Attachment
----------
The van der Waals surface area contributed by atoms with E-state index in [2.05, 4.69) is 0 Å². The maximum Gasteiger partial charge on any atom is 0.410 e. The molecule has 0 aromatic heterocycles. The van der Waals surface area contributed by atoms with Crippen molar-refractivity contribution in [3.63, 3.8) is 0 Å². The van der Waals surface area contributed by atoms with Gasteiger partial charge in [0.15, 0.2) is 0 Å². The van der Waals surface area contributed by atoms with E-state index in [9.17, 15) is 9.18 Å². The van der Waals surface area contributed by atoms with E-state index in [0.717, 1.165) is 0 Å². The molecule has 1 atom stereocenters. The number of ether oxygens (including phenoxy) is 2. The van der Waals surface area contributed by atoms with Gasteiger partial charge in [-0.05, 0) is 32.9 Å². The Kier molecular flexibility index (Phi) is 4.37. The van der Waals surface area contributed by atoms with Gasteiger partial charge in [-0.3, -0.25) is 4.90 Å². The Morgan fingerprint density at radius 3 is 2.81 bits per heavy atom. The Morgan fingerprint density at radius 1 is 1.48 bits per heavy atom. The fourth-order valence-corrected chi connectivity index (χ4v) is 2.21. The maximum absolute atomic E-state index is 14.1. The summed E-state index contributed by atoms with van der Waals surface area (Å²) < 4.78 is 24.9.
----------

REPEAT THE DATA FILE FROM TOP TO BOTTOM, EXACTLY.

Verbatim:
The van der Waals surface area contributed by atoms with E-state index in [2.05, 4.69) is 0 Å². The maximum Gasteiger partial charge on any atom is 0.410 e. The molecule has 0 aromatic heterocycles. The van der Waals surface area contributed by atoms with Crippen molar-refractivity contribution in [3.63, 3.8) is 0 Å². The van der Waals surface area contributed by atoms with Gasteiger partial charge in [0.15, 0.2) is 0 Å². The van der Waals surface area contributed by atoms with E-state index in [9.17, 15) is 9.18 Å². The van der Waals surface area contributed by atoms with E-state index in [0.717, 1.165) is 0 Å². The molecule has 1 atom stereocenters. The number of ether oxygens (including phenoxy) is 2. The van der Waals surface area contributed by atoms with Gasteiger partial charge in [-0.05, 0) is 32.9 Å². The Kier molecular flexibility index (Phi) is 4.37. The van der Waals surface area contributed by atoms with Gasteiger partial charge in [-0.3, -0.25) is 4.90 Å². The Morgan fingerprint density at radius 3 is 2.81 bits per heavy atom. The Morgan fingerprint density at radius 1 is 1.48 bits per heavy atom. The fourth-order valence-corrected chi connectivity index (χ4v) is 2.21. The maximum absolute atomic E-state index is 14.1. The summed E-state index contributed by atoms with van der Waals surface area (Å²) < 4.78 is 24.9.